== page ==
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27th Jan 2022

“I was in the Blackrock end goal looking up to the heavens saying, “Get us through it” – Kerins following his late father’s footsteps

Niall McIntyre

It was in the dying minutes of the 2018 Cork county final when St Finbarr’s goalkeeper John Kerins found himself looking up at the sky.

Unbelievably, the Barrs had gone 33 years without winning the big one and as the clock ticked and the big prize finally beckoned, it was around then when the significance of the whole thing began to dawn on him. His dad John senior had been here before – he was minding the nets that day 33 years ago – and with the game just up, that was when it all began to feel a little bit special.

His dad tragically passed away in 2001 after a battle with cancer but 17 years on, as the young man followed in his father’s footsteps, his thoughts turned to the man above.

“It was massively emotional,” Kerins says now.

“Come 60 minutes on that clock I was in the Blackrock end goal looking up to the heavens saying, “Get us through it”.

It was a serious release of emotion after the game and it was just massive to get over that line.”

Kerins lost his father at an early age and while, obviously enough, it got him down for years, he’s since learned how to cope with his absence.

“Probably in earlier years it was more of a pressure thing with me that I was putting more pressure on myself to try to emulate him as much as I could. I probably didn’t perform as a result of that. But, look, in later years I probably coped a lot better with him not being there. I can just play my own game now as best I can,” the 29-year-old says.

Indeed, having been a third choice keeper at the start of that 2018 season – Kerins was only drafted in through the injury and absence of others – he’s since made himself a key cog in the Finbarr’s wheel.

“It was just a matter of circumstance I was even number 16 that season. Our sub-keeper James McDonnell stepped away that summer with work and family and stuff. And Deccie (Murphy) unfortunately got injured which led to a crazy situation in the quarter-final when you’re coming on in the heat of battle down to 14 men in the last 10 minutes and you’re wondering are you going to get over the line.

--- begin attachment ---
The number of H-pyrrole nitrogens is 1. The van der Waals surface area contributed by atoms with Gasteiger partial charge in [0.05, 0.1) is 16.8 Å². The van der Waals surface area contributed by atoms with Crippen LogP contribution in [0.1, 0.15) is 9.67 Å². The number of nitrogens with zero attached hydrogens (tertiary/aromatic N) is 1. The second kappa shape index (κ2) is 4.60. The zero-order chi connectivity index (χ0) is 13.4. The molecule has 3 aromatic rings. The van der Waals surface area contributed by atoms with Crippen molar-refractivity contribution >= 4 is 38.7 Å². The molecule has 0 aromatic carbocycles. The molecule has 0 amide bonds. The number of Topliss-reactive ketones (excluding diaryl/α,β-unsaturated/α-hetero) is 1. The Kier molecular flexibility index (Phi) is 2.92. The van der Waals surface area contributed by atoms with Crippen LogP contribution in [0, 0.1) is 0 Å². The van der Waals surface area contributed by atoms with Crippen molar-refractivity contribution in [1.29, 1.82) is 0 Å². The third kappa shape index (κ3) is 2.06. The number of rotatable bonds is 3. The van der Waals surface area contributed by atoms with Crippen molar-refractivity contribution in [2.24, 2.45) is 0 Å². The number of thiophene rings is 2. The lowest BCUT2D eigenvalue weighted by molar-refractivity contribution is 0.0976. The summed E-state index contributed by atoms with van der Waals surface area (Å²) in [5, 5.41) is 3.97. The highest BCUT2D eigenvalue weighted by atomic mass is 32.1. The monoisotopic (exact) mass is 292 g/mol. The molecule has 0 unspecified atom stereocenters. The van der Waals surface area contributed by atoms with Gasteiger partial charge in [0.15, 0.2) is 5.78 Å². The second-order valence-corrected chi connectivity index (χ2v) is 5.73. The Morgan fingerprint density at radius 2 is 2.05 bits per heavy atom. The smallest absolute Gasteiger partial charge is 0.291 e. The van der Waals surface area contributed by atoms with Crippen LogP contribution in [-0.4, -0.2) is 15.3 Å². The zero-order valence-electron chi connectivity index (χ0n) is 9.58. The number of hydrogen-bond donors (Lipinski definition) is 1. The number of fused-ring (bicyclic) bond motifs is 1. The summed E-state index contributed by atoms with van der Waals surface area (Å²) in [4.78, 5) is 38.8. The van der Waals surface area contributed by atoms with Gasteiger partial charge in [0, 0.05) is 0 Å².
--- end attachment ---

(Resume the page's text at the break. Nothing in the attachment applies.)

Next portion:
“And people are probably looking at you thinking that if things go belly-up here who’s going to be the scape-goat? I was looking at myself as the one who came on and would be kicking out the ball to the lads, is it going to fall back on me? 

“Thankfully we got through that game and the semi-final and final were a dream after that. Got out of jail that day in the quarter-final.

“But I’m not the only one to go through that,” he says of his apprenticeship as a sub goalie.

“Our coaches, John O’Brien and Kevin McTernan. John would have been a sub to my Dad going into the mid-nineties. And Kevin would have been a sub to John going from the mid-nineties to the 2000s. I think Deccie Murphy even after that took over from Kevin. So there is a long delay between fellas breaking their twenties and coming through to play senior in their mid to late twenties most of the time.”

Having got his opportunity by chance in 2018, Kerins was undoubtedly the key man this year as he saved penalties for fun and then kicked the winner against Castlehaven in the semi-final.

“Look, you’re dying to even get a touch on a ball most of the time,” he says of the shoot-out.

“Trying to get the right body-shape and stuff like that as they’re running up to the ball. Depending on what way you want to dive or who’s taking a penalty, you’re obviously going to try to do your best. 

“My penalty was pure instinct. I don’t know what it was like for Anthony Seymour (Haven goalkeeper) to see me taking it. It’s awkward enough seeing a goalkeeper step up in front of you at the best of times.”

And now, having followed a county up with a Munster, just like his father did in ’87, Kerins is looking to add bring another All-Ireland to the household. That starts with a titanic clash against Kilcoo this Saturday.

Hopefully this year will be some bit more rewarding for us,” he says.

St Finbarr’s footballer John Kerins pictured ahead of one of #TheToughest showdowns of the year, which will see St. Finbarr’s face off against Kilcoo of Down in the AIB GAA Football All-Ireland Senior Club Championship semi-final this Saturday.

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